©2002 by Donna Cunningham, MSW
Shame is one of the most painful states of being because it
assaults our sense of self-worth. When we are ashamed, we want to
hide from the world. We feel like lepers and pariahs, unworthy
of human society. Guilt and shame are different, though the
two are easily confused because both make us feel so terrible
about ourselves. Guilt, however, is about things we have done that
we regret because of the harm they caused. Shame is about who
we are. It is more fundamental and harder to cleanse than guilt -- we
can atone for our actions, but we cannot readily change who we are.
We are born shameless but are taught shame very early -- it begins
with toilet training and proceeds from there. It is a primary tool
that first our elders and later our peers use to manipulate and
control us and to achieve dominance. Shame can be evoked by subtle
means, from raising an eyebrow and statements like, "I'm surprised that
you..." or "I'm disappointed that you..." all the way to blindsiders
like, "It's a good thing your mother isn't around to see this!"
Shame is the currency of emotional blackmail.
The first step to healing almost any issue is awareness, and
shame is no exception. Until we allow ourselves to experience the
shame we carry, it is difficult to be free of it. We need to allow
ourselves to feel it rather than quickly pushing it down into the
unconscious. If you aren't certain whether what you are feeling is
shame, it is often a sick, twisting, burning sensation in the solar
plexus -- the area just above the waist -- that eats away at you and
makes you wish you could sink through the floor.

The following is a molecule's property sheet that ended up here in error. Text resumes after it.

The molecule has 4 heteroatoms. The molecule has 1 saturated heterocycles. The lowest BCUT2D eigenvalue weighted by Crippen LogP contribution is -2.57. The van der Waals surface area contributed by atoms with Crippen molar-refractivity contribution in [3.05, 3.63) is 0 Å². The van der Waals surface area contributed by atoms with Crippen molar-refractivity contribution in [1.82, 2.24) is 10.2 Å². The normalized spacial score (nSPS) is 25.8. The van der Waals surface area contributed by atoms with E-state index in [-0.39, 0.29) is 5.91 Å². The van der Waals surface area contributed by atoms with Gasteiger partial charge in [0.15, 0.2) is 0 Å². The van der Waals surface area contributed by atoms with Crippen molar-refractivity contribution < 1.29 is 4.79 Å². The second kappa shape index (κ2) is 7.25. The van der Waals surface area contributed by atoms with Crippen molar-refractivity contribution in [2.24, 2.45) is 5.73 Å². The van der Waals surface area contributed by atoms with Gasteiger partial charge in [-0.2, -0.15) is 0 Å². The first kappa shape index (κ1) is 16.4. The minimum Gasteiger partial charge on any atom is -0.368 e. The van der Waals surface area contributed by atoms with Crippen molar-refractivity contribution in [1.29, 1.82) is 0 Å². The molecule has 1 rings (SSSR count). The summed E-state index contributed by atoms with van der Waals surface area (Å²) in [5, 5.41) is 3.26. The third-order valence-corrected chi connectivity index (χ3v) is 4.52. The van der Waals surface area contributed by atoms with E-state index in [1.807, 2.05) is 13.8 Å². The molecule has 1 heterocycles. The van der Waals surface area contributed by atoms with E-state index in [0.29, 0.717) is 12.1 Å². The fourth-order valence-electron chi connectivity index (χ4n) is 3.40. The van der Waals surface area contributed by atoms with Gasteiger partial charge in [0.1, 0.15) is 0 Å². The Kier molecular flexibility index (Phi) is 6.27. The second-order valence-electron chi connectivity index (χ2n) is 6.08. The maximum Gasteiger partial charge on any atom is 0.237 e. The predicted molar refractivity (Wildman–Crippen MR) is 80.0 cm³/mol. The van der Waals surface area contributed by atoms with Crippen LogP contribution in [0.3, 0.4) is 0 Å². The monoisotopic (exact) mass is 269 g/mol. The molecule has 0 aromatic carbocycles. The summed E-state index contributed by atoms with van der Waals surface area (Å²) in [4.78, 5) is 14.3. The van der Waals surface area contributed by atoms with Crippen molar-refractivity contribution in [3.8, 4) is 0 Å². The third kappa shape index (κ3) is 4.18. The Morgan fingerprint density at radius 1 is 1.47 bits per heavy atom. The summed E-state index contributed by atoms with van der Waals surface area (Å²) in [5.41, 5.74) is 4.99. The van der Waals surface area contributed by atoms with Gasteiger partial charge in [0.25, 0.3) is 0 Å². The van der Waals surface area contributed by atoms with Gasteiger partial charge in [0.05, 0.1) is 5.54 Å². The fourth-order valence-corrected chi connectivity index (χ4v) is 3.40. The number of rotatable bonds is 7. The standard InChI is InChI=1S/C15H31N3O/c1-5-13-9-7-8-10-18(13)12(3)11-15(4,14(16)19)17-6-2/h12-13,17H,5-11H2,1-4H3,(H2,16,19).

Though it can surely be uncomfortable, shame really is no worse
than a toothache or menstrual cramps and doesn't last nearly as
long as they do. By sitting quietly with it, we learn a great deal
about where it is coming from. We become more aware of what is going
on within ourselves and in our relationships.
Perhaps a comfortable place to
begin is with television commercials. Watch what ploys they use to persuade you that you are unacceptable unless you buy their products.
Then begin observing what the people around you
are doing and saying to arouse shame in you, and consider what
they stand to gain from it. Your first response to catching on
may be anger -- a healthy anger that mobilizes your will to stand
up against this kind of manipulation.
It may not be wise to act on this discovery immediately. Because
of a lifelong backlog of shame, we are prone to react far out of
proportion to the current situation. Worse, until we have cleared
out some of it, people are likely to escalate their shaming
techniques and evoke even more of it in order to regain control.
They move from raising an eyebrow and shaking their heads to more
devastating ploys like, "Maybe I should tell the crowd what you are
up to", or, "I thought you were a better person than this". If
we are still full of shame, we may cave in and feel even worse
about ourselves rather than recognizing the manipulation for
what it is.
Though awareness is the foundation of healing, adjunct therapies
like chakra work, crystals, and energy work can support us in releasing this uncomfortable
emotion. The flower remedies, also known as flower essences, are
especially powerful healers. Several of them can assist us in
becoming more aware of shame and in releasing an old backlog of it.